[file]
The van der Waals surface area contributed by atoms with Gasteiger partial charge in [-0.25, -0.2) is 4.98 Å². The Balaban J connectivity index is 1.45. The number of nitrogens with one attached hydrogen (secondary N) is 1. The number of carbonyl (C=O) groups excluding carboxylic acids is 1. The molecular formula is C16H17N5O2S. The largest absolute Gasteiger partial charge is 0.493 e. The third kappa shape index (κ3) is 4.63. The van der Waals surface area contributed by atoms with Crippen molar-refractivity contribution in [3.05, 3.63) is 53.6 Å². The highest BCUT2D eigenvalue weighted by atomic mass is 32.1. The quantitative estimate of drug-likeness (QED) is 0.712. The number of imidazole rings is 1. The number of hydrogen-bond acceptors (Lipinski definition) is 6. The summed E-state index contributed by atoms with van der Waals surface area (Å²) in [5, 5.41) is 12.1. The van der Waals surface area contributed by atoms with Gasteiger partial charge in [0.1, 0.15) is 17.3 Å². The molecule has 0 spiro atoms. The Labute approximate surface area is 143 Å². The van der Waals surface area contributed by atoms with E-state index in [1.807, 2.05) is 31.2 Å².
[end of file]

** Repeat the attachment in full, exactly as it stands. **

The van der Waals surface area contributed by atoms with Gasteiger partial charge in [-0.25, -0.2) is 4.98 Å². The Balaban J connectivity index is 1.45. The number of nitrogens with one attached hydrogen (secondary N) is 1. The number of carbonyl (C=O) groups excluding carboxylic acids is 1. The molecular formula is C16H17N5O2S. The largest absolute Gasteiger partial charge is 0.493 e. The third kappa shape index (κ3) is 4.63. The van der Waals surface area contributed by atoms with Crippen molar-refractivity contribution in [3.05, 3.63) is 53.6 Å². The highest BCUT2D eigenvalue weighted by atomic mass is 32.1. The quantitative estimate of drug-likeness (QED) is 0.712. The number of imidazole rings is 1. The number of hydrogen-bond acceptors (Lipinski definition) is 6. The summed E-state index contributed by atoms with van der Waals surface area (Å²) in [5, 5.41) is 12.1. The van der Waals surface area contributed by atoms with Gasteiger partial charge in [0.1, 0.15) is 17.3 Å². The molecule has 0 spiro atoms. The Labute approximate surface area is 143 Å². The van der Waals surface area contributed by atoms with E-state index in [1.807, 2.05) is 31.2 Å².